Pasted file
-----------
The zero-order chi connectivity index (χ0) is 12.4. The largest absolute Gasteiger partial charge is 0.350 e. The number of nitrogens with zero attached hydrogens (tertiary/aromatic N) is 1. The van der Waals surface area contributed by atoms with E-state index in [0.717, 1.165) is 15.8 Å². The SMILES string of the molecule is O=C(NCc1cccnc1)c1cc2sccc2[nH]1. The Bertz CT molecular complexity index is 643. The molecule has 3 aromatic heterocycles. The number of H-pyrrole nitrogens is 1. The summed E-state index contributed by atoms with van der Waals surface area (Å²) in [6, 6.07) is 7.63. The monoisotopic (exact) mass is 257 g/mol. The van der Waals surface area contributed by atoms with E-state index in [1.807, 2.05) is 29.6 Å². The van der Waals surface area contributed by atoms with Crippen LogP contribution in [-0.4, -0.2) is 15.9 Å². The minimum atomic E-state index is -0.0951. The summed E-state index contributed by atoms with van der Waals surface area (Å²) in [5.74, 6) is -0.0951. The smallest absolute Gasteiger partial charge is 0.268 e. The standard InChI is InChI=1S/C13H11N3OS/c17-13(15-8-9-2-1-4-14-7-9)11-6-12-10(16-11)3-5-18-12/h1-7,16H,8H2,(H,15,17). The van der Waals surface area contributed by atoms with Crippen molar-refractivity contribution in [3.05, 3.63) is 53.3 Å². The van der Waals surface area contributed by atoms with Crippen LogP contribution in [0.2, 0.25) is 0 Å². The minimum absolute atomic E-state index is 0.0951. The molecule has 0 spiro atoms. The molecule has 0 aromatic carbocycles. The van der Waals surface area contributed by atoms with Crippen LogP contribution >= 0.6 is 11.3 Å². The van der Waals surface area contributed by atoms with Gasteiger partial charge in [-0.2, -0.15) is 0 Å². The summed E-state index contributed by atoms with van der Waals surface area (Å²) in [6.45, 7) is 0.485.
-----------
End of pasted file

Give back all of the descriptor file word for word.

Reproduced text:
The zero-order chi connectivity index (χ0) is 12.4. The largest absolute Gasteiger partial charge is 0.350 e. The number of nitrogens with zero attached hydrogens (tertiary/aromatic N) is 1. The van der Waals surface area contributed by atoms with E-state index in [0.717, 1.165) is 15.8 Å². The SMILES string of the molecule is O=C(NCc1cccnc1)c1cc2sccc2[nH]1. The Bertz CT molecular complexity index is 643. The molecule has 3 aromatic heterocycles. The number of H-pyrrole nitrogens is 1. The summed E-state index contributed by atoms with van der Waals surface area (Å²) in [6, 6.07) is 7.63. The monoisotopic (exact) mass is 257 g/mol. The van der Waals surface area contributed by atoms with E-state index in [1.807, 2.05) is 29.6 Å². The van der Waals surface area contributed by atoms with Crippen LogP contribution in [-0.4, -0.2) is 15.9 Å². The minimum atomic E-state index is -0.0951. The summed E-state index contributed by atoms with van der Waals surface area (Å²) in [5.74, 6) is -0.0951. The smallest absolute Gasteiger partial charge is 0.268 e. The standard InChI is InChI=1S/C13H11N3OS/c17-13(15-8-9-2-1-4-14-7-9)11-6-12-10(16-11)3-5-18-12/h1-7,16H,8H2,(H,15,17). The van der Waals surface area contributed by atoms with Crippen molar-refractivity contribution in [3.05, 3.63) is 53.3 Å². The van der Waals surface area contributed by atoms with Crippen LogP contribution in [0.2, 0.25) is 0 Å². The minimum absolute atomic E-state index is 0.0951. The molecule has 0 spiro atoms. The molecule has 0 aromatic carbocycles. The van der Waals surface area contributed by atoms with Crippen LogP contribution >= 0.6 is 11.3 Å². The van der Waals surface area contributed by atoms with Gasteiger partial charge in [-0.2, -0.15) is 0 Å². The summed E-state index contributed by atoms with van der Waals surface area (Å²) in [6.45, 7) is 0.485.